First, the entire incident has dented Texas' reputation as a low-regulation, low-risk and above all else low-cost place to do business. Winterizing isn't difficult or overly expensive, but it cannot be done overnight, and it is not free. Those costs must be passed on to anyone who uses fuel or electricity, which is, well, everyone. I still believe Texas will be the U.S. state that will do the best in this rapidly deglobalizing world we are entering, but some of the shine has undoubtedly come off.
 
Second, a post-mortem of the recovery process will make it very obvious which pieces of infrastructure will recover more quickly. Burst pipes must be repaired or replaced. Homes that require natural gas for heating will have to have everything inspected to prevent catastrophic follow-on fires and explosions. Coal piles that have frozen through all the way to the ground will take several days to fully thaw. But wind turbines? A little sun on the blades and they can start spinning again.
 
We've all assumed that the intermittent nature of greentech generation is a negative, necessitating it being backed-up and balanced-out by more reliable conventional electricity sources like natural gas burning power plants. For the most part that remains true, but this coming week Texas will demonstrate that in some circumstances wind is actually more reliable than supposedly rock-solid, non-intermittent, fully-dispatchable fossil-fuel driven power. That unexpected lesson will lodge itself into Texans' collective subconscious and color infrastructure decisions for years.
 
Third, that lesson will find itself reinforced by the issue of longer-term costs.
 
Safeguarding wind turbines so the events of this past week can never happen again only requires some built-in heating elements or a few drone ports to manually de-ice. Once (or maybe twice) and done. But safeguarding more conventional power generation? Insulating every above-ground oil, natural gas, and water pipe in a state that's bigger than France? Building out internal storage for coal piles at coal plans? Developing natural gas storage depots rather than relying upon just-in-time fuel deliveries? Insulating the country's largest concentration of petroleum refineries? Each incremental improvement might be easy, but Texas will need to upgrade everything. The cost will easily run into the tens of billions.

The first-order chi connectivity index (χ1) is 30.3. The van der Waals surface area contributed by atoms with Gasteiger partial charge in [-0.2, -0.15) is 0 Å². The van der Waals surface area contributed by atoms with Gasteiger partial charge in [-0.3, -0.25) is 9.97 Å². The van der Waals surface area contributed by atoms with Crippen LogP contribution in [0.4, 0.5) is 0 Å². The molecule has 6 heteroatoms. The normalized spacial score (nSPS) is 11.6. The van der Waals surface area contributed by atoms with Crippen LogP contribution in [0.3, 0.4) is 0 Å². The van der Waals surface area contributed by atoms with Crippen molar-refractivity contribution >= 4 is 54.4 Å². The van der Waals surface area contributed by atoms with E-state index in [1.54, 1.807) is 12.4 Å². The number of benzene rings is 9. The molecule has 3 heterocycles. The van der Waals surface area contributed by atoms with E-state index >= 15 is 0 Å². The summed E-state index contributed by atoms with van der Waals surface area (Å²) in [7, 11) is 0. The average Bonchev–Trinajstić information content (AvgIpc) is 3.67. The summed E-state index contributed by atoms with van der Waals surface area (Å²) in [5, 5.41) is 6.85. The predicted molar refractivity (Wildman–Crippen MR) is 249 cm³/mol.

Think this is going to be waved away? Think again. I didn't simply bring up Austin at the beginning of this newsletter because that's where I lived, it was also the city that faced the biggest electricity disruptions. Hospitals had to be evacuated. Austin is the state capital, which means the bureaucrats who regulate the Texas power structure were the people who got hit hardest. They. Will. Act. So. This. Never. Happens. Again. And they should.
 
I don't believe for a second that Texas is going to reduce oil and natural gas production. The fuels are simply too central to modern economic life. Greentech is nowhere close to being able to eclipse them. But that doesn’t mean the balance cannot shift as regards electricity. As wind turbines get taller, they can tap stronger and more reliable wind currents. The newly installed towers already top 500 feet and are getting bigger by the year. That means while the cost of winterizing the towers will increase linearly, the power those larger turbines generate goes up exponentially. That doesn't happen with a coal plant.
 
Texas has massive swathes of great wide windy open land practically custom-made for today's greentech. After this week Texas' utilities will have a new appreciation for just how quickly wind power can bounce back after a historically devastating series of storms.
 
Evolving in the direction of a low-to-no-carbon future was never going to be cheap or simple, and for greentech to really catch on it must convince those who require reliable electricity that its output can be trusted. Texas, a place synonymous with oil, is about to turn that cultural corner.